I heard about a patient in a mental hospital who was holding his ear close to the wall, listening intently. The attendant finally approached. "Shh!" whispered the patient, beckoning him over. The attendant pressed his ear to the wall for a long time. "I can't hear a thing," he said. "I know," replied the patient, "it's been like that all day!"
Have you ever worried so much about things going wrong that you begin to worry when everything goes right? Worry probably does more than anything else to keep us from having peace of mind.
Psychologists (with nothing better to do) have come up with some statistics about our worries. They say that 40% of the things we worry about never happen, 30% of the things we worry about have already happened (and thus can't be changed), 12% of our worries focus on health concerns, and 10% of our worries are over insignificant things.
That means that over 80% of our worries are about things which are unimportant, or that we have absolutely no control over.
So, what have you been worrying about lately? The scriptures tell us, "Don't be anxious, don't worry about anything, but trust in God with everything. He will give you his peace about every situation you face."
"Be anxious for nothing, but in every thing by prayer and supplication with thanksgiving, let your requests be made known unto God. And the peace of God, which passes all understanding, will guard your hearts and minds through Christ Jesus." (Philippians 4:6-7)
Don't be anxious. Stop worrying. Have a great day!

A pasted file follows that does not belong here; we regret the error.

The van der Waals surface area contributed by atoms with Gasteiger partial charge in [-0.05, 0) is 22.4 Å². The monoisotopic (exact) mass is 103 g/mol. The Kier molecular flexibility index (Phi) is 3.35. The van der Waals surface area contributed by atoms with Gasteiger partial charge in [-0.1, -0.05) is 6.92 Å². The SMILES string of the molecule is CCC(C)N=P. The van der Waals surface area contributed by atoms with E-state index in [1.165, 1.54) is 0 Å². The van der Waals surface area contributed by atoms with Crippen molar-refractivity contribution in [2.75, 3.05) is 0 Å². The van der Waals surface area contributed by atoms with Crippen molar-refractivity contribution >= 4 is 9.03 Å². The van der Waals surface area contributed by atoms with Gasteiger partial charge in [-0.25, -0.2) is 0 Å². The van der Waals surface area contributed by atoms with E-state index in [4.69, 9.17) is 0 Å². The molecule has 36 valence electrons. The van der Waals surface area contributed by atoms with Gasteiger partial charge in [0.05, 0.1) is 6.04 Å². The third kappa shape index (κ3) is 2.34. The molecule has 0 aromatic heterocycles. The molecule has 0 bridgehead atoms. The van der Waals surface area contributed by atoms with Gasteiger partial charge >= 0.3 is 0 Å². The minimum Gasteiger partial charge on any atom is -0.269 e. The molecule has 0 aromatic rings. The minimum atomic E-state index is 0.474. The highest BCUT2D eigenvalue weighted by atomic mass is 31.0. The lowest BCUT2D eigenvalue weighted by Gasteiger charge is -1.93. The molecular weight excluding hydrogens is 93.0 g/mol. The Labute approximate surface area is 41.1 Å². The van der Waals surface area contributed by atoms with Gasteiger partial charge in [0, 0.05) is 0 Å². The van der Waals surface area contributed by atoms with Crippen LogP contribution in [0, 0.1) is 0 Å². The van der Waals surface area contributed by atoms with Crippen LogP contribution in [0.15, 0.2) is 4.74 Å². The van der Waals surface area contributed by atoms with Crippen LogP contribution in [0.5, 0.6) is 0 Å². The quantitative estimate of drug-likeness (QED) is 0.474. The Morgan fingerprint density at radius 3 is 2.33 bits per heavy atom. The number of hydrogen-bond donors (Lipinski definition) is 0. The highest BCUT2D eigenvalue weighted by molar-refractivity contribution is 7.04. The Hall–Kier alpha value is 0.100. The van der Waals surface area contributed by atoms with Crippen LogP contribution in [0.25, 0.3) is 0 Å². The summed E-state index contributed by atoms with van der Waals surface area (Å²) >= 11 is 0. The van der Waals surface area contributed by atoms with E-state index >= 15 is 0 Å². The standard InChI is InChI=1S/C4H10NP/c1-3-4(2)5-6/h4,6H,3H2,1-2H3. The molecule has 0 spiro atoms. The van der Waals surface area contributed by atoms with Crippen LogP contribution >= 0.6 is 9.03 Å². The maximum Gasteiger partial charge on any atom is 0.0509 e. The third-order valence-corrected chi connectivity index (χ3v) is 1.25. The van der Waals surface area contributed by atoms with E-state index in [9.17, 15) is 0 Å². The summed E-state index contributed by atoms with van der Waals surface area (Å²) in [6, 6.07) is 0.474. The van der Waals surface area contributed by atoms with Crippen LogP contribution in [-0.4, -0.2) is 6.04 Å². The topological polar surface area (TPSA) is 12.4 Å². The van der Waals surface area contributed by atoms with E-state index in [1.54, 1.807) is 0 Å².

While two visitors were visiting Annapolis, they noticed several students on their hands and knees assessing the courtyard with pencils and clipboards in hand. "What are they doing?" one of them asked their tour guide.
"Each year," he replied with a grin, "The upperclassmen ask the freshmen how many bricks it took to finish paving this courtyard."
"So what's the answer?" one of the visitors asked the tour guide when they were out of earshot of the freshmen.
The guide replied, "One."
That brings up an interesting theological question. How many sacrifices did it take to finish paying for our sins? The Jews would have needed lots of pencils and clipboards to make the calculation. "Let's see, let's take all
the sin offerings, all the guilt offerings, the bulls, the goats, the lambs, the turtledoves......"
So what's the answer? How many sacrifices did it take to finish paying for our sins? Only one.
"And every priest stands ministering daily and offering repeatedly the same sacrifices, which can never take away sins. But this Man, after He had offered the sacrifice for sins forever, sat down at the right hand of God."
After thousands and thousands of sacrificial animals had been sacrificed, Jesus Christ gave his own life on the cross. Only then could it be said, "It is finished." (John 19:30).